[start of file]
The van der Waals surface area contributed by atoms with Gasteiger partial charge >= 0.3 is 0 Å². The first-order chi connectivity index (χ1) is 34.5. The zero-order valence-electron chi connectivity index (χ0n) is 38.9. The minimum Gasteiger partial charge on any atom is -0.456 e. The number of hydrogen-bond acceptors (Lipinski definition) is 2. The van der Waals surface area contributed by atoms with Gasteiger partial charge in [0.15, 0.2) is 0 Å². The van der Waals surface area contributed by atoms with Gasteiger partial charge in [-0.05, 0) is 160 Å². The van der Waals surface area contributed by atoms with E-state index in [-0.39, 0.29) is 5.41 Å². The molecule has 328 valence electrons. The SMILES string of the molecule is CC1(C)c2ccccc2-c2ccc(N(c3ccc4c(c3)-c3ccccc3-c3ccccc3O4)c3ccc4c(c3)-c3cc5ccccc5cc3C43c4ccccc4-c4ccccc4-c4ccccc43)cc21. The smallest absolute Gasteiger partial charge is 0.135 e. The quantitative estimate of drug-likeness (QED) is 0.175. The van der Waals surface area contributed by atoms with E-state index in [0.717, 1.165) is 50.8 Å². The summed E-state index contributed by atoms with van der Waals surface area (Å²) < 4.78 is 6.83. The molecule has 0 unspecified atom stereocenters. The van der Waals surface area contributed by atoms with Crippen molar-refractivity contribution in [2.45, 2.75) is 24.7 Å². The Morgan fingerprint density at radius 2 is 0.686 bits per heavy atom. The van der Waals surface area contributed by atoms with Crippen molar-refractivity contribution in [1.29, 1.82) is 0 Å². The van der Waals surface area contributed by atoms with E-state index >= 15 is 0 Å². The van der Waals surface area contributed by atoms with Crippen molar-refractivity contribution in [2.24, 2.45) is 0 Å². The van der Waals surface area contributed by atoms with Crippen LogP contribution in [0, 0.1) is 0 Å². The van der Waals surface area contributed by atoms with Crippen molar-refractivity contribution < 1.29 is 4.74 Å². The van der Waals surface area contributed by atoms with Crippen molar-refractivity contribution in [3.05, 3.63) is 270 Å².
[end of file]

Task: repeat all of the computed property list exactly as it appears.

The van der Waals surface area contributed by atoms with Gasteiger partial charge >= 0.3 is 0 Å². The first-order chi connectivity index (χ1) is 34.5. The zero-order valence-electron chi connectivity index (χ0n) is 38.9. The minimum Gasteiger partial charge on any atom is -0.456 e. The number of hydrogen-bond acceptors (Lipinski definition) is 2. The van der Waals surface area contributed by atoms with Gasteiger partial charge in [0.15, 0.2) is 0 Å². The van der Waals surface area contributed by atoms with Gasteiger partial charge in [-0.05, 0) is 160 Å². The van der Waals surface area contributed by atoms with E-state index in [-0.39, 0.29) is 5.41 Å². The molecule has 328 valence electrons. The SMILES string of the molecule is CC1(C)c2ccccc2-c2ccc(N(c3ccc4c(c3)-c3ccccc3-c3ccccc3O4)c3ccc4c(c3)-c3cc5ccccc5cc3C43c4ccccc4-c4ccccc4-c4ccccc43)cc21. The smallest absolute Gasteiger partial charge is 0.135 e. The quantitative estimate of drug-likeness (QED) is 0.175. The van der Waals surface area contributed by atoms with E-state index in [0.717, 1.165) is 50.8 Å². The summed E-state index contributed by atoms with van der Waals surface area (Å²) < 4.78 is 6.83. The molecule has 0 unspecified atom stereocenters. The van der Waals surface area contributed by atoms with Crippen molar-refractivity contribution in [2.45, 2.75) is 24.7 Å². The Morgan fingerprint density at radius 2 is 0.686 bits per heavy atom. The van der Waals surface area contributed by atoms with Crippen molar-refractivity contribution in [1.29, 1.82) is 0 Å². The van der Waals surface area contributed by atoms with E-state index >= 15 is 0 Å². The van der Waals surface area contributed by atoms with Crippen molar-refractivity contribution in [2.24, 2.45) is 0 Å². The van der Waals surface area contributed by atoms with Crippen LogP contribution in [0, 0.1) is 0 Å². The van der Waals surface area contributed by atoms with Crippen molar-refractivity contribution < 1.29 is 4.74 Å². The van der Waals surface area contributed by atoms with Crippen molar-refractivity contribution in [3.05, 3.63) is 270 Å².